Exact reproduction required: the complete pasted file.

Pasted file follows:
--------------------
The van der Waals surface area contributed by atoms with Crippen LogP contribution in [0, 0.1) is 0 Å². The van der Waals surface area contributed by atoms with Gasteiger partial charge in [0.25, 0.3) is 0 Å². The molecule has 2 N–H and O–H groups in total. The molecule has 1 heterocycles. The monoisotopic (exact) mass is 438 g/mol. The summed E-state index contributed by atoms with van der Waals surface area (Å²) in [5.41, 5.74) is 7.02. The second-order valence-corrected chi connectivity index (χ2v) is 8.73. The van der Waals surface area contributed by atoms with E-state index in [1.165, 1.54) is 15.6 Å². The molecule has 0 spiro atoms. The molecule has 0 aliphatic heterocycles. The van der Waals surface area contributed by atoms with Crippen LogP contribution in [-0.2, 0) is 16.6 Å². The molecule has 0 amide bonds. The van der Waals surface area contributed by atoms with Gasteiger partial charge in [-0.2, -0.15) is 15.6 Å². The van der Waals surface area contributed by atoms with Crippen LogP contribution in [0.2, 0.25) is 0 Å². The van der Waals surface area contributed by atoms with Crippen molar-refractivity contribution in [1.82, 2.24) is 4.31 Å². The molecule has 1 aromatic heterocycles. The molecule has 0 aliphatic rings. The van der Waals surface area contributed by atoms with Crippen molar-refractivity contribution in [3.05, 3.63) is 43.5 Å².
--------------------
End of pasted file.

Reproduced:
The van der Waals surface area contributed by atoms with Crippen LogP contribution in [0, 0.1) is 0 Å². The van der Waals surface area contributed by atoms with Gasteiger partial charge in [0.25, 0.3) is 0 Å². The molecule has 2 N–H and O–H groups in total. The molecule has 1 heterocycles. The monoisotopic (exact) mass is 438 g/mol. The summed E-state index contributed by atoms with van der Waals surface area (Å²) in [5.41, 5.74) is 7.02. The second-order valence-corrected chi connectivity index (χ2v) is 8.73. The van der Waals surface area contributed by atoms with E-state index in [1.165, 1.54) is 15.6 Å². The molecule has 0 spiro atoms. The molecule has 0 aliphatic heterocycles. The van der Waals surface area contributed by atoms with Crippen LogP contribution in [-0.2, 0) is 16.6 Å². The molecule has 0 amide bonds. The van der Waals surface area contributed by atoms with Gasteiger partial charge in [-0.2, -0.15) is 15.6 Å². The van der Waals surface area contributed by atoms with Crippen LogP contribution in [0.2, 0.25) is 0 Å². The van der Waals surface area contributed by atoms with Crippen molar-refractivity contribution in [1.82, 2.24) is 4.31 Å². The molecule has 1 aromatic heterocycles. The molecule has 0 aliphatic rings. The van der Waals surface area contributed by atoms with Crippen molar-refractivity contribution in [3.05, 3.63) is 43.5 Å².